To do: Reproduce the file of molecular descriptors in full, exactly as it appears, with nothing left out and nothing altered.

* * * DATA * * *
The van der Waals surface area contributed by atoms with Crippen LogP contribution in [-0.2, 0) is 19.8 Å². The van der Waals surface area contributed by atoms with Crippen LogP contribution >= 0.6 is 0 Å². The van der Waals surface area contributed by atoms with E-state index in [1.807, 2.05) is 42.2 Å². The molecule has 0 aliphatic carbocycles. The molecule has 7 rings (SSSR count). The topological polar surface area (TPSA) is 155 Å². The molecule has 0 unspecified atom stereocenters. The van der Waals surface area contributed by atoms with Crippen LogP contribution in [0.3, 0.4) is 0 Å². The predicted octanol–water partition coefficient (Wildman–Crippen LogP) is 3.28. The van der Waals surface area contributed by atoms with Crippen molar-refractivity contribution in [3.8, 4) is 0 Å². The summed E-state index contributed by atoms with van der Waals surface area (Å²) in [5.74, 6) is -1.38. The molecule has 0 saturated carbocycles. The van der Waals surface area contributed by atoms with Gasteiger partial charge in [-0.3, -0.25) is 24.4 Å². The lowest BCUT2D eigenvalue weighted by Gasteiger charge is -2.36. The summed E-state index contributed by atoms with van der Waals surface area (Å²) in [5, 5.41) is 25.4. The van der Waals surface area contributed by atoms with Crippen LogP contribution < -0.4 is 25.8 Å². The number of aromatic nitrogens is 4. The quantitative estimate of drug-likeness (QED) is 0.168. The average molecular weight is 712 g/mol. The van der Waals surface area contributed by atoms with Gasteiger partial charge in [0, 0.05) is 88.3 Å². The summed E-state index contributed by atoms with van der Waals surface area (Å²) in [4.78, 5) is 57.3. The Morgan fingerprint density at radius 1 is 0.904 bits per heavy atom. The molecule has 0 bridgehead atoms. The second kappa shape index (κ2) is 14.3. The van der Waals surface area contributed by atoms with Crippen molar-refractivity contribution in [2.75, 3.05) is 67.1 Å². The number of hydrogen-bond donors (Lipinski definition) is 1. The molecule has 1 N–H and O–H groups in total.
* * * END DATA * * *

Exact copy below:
The van der Waals surface area contributed by atoms with Crippen LogP contribution in [-0.2, 0) is 19.8 Å². The van der Waals surface area contributed by atoms with Crippen LogP contribution >= 0.6 is 0 Å². The van der Waals surface area contributed by atoms with E-state index in [1.807, 2.05) is 42.2 Å². The molecule has 0 aliphatic carbocycles. The molecule has 7 rings (SSSR count). The topological polar surface area (TPSA) is 155 Å². The molecule has 0 unspecified atom stereocenters. The van der Waals surface area contributed by atoms with Crippen LogP contribution in [0.3, 0.4) is 0 Å². The predicted octanol–water partition coefficient (Wildman–Crippen LogP) is 3.28. The van der Waals surface area contributed by atoms with Crippen molar-refractivity contribution in [3.8, 4) is 0 Å². The summed E-state index contributed by atoms with van der Waals surface area (Å²) in [5.74, 6) is -1.38. The molecule has 0 saturated carbocycles. The van der Waals surface area contributed by atoms with Gasteiger partial charge in [-0.3, -0.25) is 24.4 Å². The lowest BCUT2D eigenvalue weighted by Gasteiger charge is -2.36. The summed E-state index contributed by atoms with van der Waals surface area (Å²) in [5, 5.41) is 25.4. The van der Waals surface area contributed by atoms with Crippen LogP contribution < -0.4 is 25.8 Å². The number of aromatic nitrogens is 4. The quantitative estimate of drug-likeness (QED) is 0.168. The average molecular weight is 712 g/mol. The van der Waals surface area contributed by atoms with Gasteiger partial charge in [0, 0.05) is 88.3 Å². The summed E-state index contributed by atoms with van der Waals surface area (Å²) in [4.78, 5) is 57.3. The Morgan fingerprint density at radius 1 is 0.904 bits per heavy atom. The molecule has 0 bridgehead atoms. The second kappa shape index (κ2) is 14.3. The van der Waals surface area contributed by atoms with Crippen molar-refractivity contribution in [2.75, 3.05) is 67.1 Å². The number of hydrogen-bond donors (Lipinski definition) is 1. The molecule has 1 N–H and O–H groups in total.